The two snowshoers who triggered this avalanche were at the bottom right-hand of the slide. Triggering an avalanche when not in the start zone is referred to as remote trigger. When their is a possibility of remotely triggering a weak layer it means that, not only is that layer sensitive, but that the failure in shear has the potential to propagate through-out the snowpack and across the mountain. Turning an instability into a big problem.
With reports like the one above, our concerns are proven to be real. As this layer gets buried, our concerns should still be there, but the warning signs become fewer and our confidence begins to grow. The key is to look to the Bulletin, particularly the Avalanche Summary section.
We now fast forward to January 17th, I snapped the below photo while skiing on the Blackcomb glacier. The avalanche released on a basal facet layer, the same lurking PWL we've been watching all season. The crown line at the top was measured to be 2m in height and the avalanche rated as a Size 2.5 to 3. Once again our concern is proven valid, this time the trigger was sympathetic through explosive control, meaning while ski patrol was heli-bombing an adjacent slope this avalanche ripped out. Once again proving that this layer is not only there, but producing and has the potential to propagate.
Our next major weather event came at the end of January as a major inversion and rapid warming in the alpine. With overnight temperatures reported to be at +8°C in the alpine our upper snowpack begin to get heavy and unconsolidated. This was the next real test of our lurking PWL.
On a trip to the Keith's Hut on January 29th & 30th I wanted to see if these warm temperatures would help stabilize the basal facet layers. I dug down 2m and proceeded to do a number of Deep Tap Tests and I continued to get Sudden Planer results. Our PWL was still there, and it was still producing results.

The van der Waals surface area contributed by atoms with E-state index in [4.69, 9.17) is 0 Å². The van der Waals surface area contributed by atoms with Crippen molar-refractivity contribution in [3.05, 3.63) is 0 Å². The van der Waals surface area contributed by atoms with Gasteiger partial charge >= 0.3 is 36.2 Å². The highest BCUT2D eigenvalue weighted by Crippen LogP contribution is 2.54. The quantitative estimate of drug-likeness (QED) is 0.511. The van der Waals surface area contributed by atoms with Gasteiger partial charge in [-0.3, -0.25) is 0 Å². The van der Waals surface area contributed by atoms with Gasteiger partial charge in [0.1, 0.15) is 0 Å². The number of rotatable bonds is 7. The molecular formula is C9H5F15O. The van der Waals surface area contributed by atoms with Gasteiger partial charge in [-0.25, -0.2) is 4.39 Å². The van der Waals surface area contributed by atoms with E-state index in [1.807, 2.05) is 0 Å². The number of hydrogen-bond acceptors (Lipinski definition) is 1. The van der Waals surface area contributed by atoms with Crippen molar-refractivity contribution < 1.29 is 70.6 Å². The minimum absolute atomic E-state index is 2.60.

With cold temperatures returning to the Coast we've developed a variable melt-freeze crust on the surface. All of the wet-loose snow from the temperature inversion has re-frozen. Although this makes for horrible skiing throughout the sea-to-sky corridor, it has potentially bridged any instabilities at the bottom of our snowpack. The concept of bridging is when the snowpack is capped with a crust, in this case a melt-freeze crust, that crust prevents us from properly affecting anything below it. That said, spatial variability existence in the mountains, and the crust we're relying on right now to keep us safe and in our current low avalanche hazard may not exist everywhere. Read more about bridging in Scott Thumlert and Bruce Jamieson's paper: Bridge Over Troubled Facets.
So now our current weather is cold, irregularly cold. So what's my prediction as to how this will effect our snowpack? Well, if temperatures prove to be as cold as what is predicted, upwards of -20°C, then our melt-freeze crust could begin to facet. Not only could this mean it's bridging properties will disappear but we could have another weak layer develop once it gets buried.
Will I be right? Who knows! But one thing is for sure, whatever does happen, I'll be taking it as a huge opportunity to gain more knowledge about snow.